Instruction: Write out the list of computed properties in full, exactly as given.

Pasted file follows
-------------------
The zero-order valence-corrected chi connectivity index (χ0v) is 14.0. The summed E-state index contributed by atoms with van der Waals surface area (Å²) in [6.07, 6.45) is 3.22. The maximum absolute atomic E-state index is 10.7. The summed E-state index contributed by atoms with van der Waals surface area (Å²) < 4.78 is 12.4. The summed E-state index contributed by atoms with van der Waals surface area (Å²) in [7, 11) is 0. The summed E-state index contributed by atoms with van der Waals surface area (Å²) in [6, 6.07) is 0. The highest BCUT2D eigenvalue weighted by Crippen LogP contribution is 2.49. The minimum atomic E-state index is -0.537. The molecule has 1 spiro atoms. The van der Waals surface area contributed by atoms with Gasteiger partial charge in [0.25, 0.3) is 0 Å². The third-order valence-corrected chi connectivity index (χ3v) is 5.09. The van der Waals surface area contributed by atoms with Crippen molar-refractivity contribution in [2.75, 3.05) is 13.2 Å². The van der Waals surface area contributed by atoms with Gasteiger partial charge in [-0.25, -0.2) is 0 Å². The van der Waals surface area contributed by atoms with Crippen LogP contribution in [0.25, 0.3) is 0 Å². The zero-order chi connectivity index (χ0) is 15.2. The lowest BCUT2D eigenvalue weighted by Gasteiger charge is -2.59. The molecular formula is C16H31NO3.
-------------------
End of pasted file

The zero-order valence-corrected chi connectivity index (χ0v) is 14.0. The summed E-state index contributed by atoms with van der Waals surface area (Å²) in [6.07, 6.45) is 3.22. The maximum absolute atomic E-state index is 10.7. The summed E-state index contributed by atoms with van der Waals surface area (Å²) < 4.78 is 12.4. The summed E-state index contributed by atoms with van der Waals surface area (Å²) in [7, 11) is 0. The summed E-state index contributed by atoms with van der Waals surface area (Å²) in [6, 6.07) is 0. The highest BCUT2D eigenvalue weighted by Crippen LogP contribution is 2.49. The minimum atomic E-state index is -0.537. The molecule has 1 spiro atoms. The van der Waals surface area contributed by atoms with Gasteiger partial charge in [0.25, 0.3) is 0 Å². The third-order valence-corrected chi connectivity index (χ3v) is 5.09. The van der Waals surface area contributed by atoms with Crippen molar-refractivity contribution in [2.75, 3.05) is 13.2 Å². The van der Waals surface area contributed by atoms with Gasteiger partial charge in [-0.25, -0.2) is 0 Å². The van der Waals surface area contributed by atoms with Crippen LogP contribution in [0.25, 0.3) is 0 Å². The zero-order chi connectivity index (χ0) is 15.2. The lowest BCUT2D eigenvalue weighted by Gasteiger charge is -2.59. The molecular formula is C16H31NO3.